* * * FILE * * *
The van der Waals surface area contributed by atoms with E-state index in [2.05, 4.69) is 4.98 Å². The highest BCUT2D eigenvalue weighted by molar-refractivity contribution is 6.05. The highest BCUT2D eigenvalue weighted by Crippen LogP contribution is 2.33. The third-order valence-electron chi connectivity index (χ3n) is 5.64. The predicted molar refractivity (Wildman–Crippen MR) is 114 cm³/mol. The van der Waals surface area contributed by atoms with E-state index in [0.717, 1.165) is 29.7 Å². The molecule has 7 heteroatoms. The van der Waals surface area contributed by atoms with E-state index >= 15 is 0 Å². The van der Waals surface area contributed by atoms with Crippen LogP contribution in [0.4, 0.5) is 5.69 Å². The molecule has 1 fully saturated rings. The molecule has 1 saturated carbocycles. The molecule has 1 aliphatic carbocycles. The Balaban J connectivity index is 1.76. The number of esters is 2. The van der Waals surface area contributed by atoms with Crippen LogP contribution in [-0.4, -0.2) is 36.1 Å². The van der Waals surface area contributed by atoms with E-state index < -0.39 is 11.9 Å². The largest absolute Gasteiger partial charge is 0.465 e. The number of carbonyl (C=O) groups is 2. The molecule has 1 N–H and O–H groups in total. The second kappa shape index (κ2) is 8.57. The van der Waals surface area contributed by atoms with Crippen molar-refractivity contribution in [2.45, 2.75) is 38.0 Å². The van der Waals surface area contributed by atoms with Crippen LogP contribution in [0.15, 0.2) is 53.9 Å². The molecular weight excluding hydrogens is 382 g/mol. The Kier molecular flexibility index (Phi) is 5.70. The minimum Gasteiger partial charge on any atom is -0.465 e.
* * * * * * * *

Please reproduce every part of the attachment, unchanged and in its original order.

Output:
The van der Waals surface area contributed by atoms with E-state index in [2.05, 4.69) is 4.98 Å². The highest BCUT2D eigenvalue weighted by molar-refractivity contribution is 6.05. The highest BCUT2D eigenvalue weighted by Crippen LogP contribution is 2.33. The third-order valence-electron chi connectivity index (χ3n) is 5.64. The predicted molar refractivity (Wildman–Crippen MR) is 114 cm³/mol. The van der Waals surface area contributed by atoms with E-state index in [0.717, 1.165) is 29.7 Å². The molecule has 7 heteroatoms. The van der Waals surface area contributed by atoms with E-state index >= 15 is 0 Å². The van der Waals surface area contributed by atoms with Crippen LogP contribution in [0.4, 0.5) is 5.69 Å². The molecule has 1 fully saturated rings. The molecule has 1 saturated carbocycles. The molecule has 1 aliphatic carbocycles. The Balaban J connectivity index is 1.76. The number of esters is 2. The van der Waals surface area contributed by atoms with Crippen LogP contribution in [-0.4, -0.2) is 36.1 Å². The van der Waals surface area contributed by atoms with E-state index < -0.39 is 11.9 Å². The largest absolute Gasteiger partial charge is 0.465 e. The number of carbonyl (C=O) groups is 2. The molecule has 1 N–H and O–H groups in total. The second kappa shape index (κ2) is 8.57. The van der Waals surface area contributed by atoms with Crippen molar-refractivity contribution in [2.45, 2.75) is 38.0 Å². The van der Waals surface area contributed by atoms with Crippen LogP contribution in [0.15, 0.2) is 53.9 Å². The molecular weight excluding hydrogens is 382 g/mol. The Kier molecular flexibility index (Phi) is 5.70. The minimum Gasteiger partial charge on any atom is -0.465 e.